- Two-Disc Combo Pack
- BD-50 Dual-Layer Disc / DVD-9 Dual-Layer Disc
- Region A Locked
- 1080p/AVC MPEG-4
- English DTS-HD Master Audio 5.1
- French Dolby Digital 5.1
- Spanish Dolby Digital 5.1
- English SDH
- Alternate Ending
Exclusive HD Content
- UltraViolet Digital Copy
- BD-Live Functionality
- Unrated Extended Cut
- Pop-up Trivia Track
- Interactive Featurette
- Deleted Scenes
- DVD / Digital Copy Combo
Best Sellers and Deals
Taken 2 (Blu-ray)
20th Century Fox / 2012 / 92 Minutes / Unrated
Street Date: January 15, 2013
- Offer Details
- List Price: $29.99
- Amazon Price: $9.99 (67%)
- 3rd Party Price: $9.75
Reviewed by M. Enois Duarte
Tuesday, January 15, 2013
Living up to its title, 'Taken 2' sees two people, from what is probably the unluckiest family in the world, get kidnapped and tortured — the deadly super spy and overprotective father Bryan (Liam Neeson) and his ex-wife Lenore (Famke Janssen, who spends most of her time whimpering instead of crushing her captors to death with her thighs). Their daughter Kim (Maggie Grace), who's not looking much like a teenager anymore but acts just as annoying, takes a break from the ensuing chaos of the family being chased through the narrow streets of Istanbul by hiding in the closet. But this is a momentary pause, as she soon steps up her game and suddenly matures into the hero while daddy guides her via cellphone.
As action-packed as the above sequence may be — and even somewhat edge-of-your-seat thrilling, I must admit — it's ultimately rather silly, pushing the audience's disbelief to the breaking point. This is the same character who only moments ago was 1) still learning to parallel park, 2) couldn't admit to her father that she was dating a boy, and 3) behaves a lot like a fifteen-year-old schoolgirl. That last bit, I'm sure, has more to do with Grace's bad acting than the character's presumed age. (How old is she supposed to be anyhow?) Perhaps, the filmmakers should have taken a cue from 'National Lampoon's European Vacation' and hired a different child actor to play the role of distressed daughter. It couldn't possibly be any dumber than what we actually get, but at least it would be funnier.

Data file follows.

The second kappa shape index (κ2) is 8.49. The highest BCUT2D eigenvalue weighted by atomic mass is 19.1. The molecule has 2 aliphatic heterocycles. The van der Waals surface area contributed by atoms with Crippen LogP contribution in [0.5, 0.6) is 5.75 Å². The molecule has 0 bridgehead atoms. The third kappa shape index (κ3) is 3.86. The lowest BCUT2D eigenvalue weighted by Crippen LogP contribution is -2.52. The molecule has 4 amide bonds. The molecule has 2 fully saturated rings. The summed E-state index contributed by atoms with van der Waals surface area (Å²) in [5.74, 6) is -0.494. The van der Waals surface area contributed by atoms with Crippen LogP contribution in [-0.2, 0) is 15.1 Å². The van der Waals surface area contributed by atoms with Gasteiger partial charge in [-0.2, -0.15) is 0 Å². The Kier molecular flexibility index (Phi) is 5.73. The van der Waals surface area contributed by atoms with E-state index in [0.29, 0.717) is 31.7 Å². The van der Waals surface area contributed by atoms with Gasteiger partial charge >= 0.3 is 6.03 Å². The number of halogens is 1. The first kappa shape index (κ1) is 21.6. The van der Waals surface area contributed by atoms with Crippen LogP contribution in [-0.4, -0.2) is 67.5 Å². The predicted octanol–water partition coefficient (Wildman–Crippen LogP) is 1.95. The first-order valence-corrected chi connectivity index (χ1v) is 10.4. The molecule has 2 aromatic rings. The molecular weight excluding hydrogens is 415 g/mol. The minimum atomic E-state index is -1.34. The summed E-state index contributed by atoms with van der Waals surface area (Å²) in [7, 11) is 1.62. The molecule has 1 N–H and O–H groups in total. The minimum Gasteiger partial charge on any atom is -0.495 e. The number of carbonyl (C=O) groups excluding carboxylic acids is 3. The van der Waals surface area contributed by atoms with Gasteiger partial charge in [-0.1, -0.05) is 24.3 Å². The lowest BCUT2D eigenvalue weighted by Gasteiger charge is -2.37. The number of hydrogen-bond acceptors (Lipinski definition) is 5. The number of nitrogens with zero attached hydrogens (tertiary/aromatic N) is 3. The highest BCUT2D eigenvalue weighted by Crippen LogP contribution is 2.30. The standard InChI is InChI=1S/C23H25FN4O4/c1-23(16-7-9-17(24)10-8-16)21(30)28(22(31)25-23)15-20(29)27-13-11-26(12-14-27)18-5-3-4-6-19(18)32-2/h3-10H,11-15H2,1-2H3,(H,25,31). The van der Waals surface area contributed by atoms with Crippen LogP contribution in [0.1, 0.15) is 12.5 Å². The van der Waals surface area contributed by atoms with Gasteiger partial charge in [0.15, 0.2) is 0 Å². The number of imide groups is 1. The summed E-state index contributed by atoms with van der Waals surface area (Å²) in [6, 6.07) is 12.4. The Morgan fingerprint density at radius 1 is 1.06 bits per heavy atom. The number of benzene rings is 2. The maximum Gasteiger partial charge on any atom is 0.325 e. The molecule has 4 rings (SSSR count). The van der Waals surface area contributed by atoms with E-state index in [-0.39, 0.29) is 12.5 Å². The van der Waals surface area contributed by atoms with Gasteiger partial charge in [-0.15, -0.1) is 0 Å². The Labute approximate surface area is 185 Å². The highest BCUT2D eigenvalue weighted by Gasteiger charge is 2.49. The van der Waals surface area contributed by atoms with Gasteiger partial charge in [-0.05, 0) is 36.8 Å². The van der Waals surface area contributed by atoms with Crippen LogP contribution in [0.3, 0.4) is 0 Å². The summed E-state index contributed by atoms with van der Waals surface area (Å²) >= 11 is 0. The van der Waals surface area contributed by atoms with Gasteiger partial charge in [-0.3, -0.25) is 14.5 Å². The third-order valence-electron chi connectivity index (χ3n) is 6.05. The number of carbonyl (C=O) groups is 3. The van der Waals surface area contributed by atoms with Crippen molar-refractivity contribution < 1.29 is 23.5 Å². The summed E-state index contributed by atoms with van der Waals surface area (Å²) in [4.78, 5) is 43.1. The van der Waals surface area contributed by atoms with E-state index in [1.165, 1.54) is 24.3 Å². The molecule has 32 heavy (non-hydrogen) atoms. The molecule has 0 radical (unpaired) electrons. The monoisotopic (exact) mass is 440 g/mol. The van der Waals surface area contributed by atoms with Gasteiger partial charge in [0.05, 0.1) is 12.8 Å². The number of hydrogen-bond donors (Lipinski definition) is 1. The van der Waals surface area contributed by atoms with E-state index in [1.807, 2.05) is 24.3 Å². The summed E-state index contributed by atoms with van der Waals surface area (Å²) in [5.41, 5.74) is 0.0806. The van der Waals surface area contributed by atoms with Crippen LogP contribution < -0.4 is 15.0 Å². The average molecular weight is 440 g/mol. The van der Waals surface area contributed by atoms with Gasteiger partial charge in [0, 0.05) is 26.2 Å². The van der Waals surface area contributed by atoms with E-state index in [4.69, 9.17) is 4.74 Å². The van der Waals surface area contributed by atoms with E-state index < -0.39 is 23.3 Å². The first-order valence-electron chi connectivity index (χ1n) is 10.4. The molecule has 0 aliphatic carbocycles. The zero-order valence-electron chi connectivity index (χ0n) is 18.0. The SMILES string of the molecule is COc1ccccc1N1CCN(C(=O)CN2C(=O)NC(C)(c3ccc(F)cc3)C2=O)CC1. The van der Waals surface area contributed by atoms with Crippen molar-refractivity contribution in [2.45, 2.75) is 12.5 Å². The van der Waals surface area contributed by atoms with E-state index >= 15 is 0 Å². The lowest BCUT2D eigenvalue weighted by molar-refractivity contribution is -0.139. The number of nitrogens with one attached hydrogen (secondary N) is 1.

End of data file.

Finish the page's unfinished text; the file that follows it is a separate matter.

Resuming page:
French auteur of fantastically wild actioners Luc Besson reunites with co-writer Robert Mark Kamen to pen this direct follow-up to 2009's surprise box-office smash. The script gives hints that the same characters are dealing with the emotional aftermath of the first movie. Namely, a make-out scene in which Kim isn't entirely comfortable with her boyfriend's (Luke Grimes) advances and another shortly thereafter with Bryan helping his daughter prepare for her driving exam. However, it's never addressed in any serious note, giving more attention, instead, to Lenore's marital troubles, so that it creates the inevitable romantic reunion with her ex-hubby. But after the experience of this retread in über-masculinity that essentially amounts to a chest-beating revenge drama, shouldn't it be clear this man comes with some major international baggage?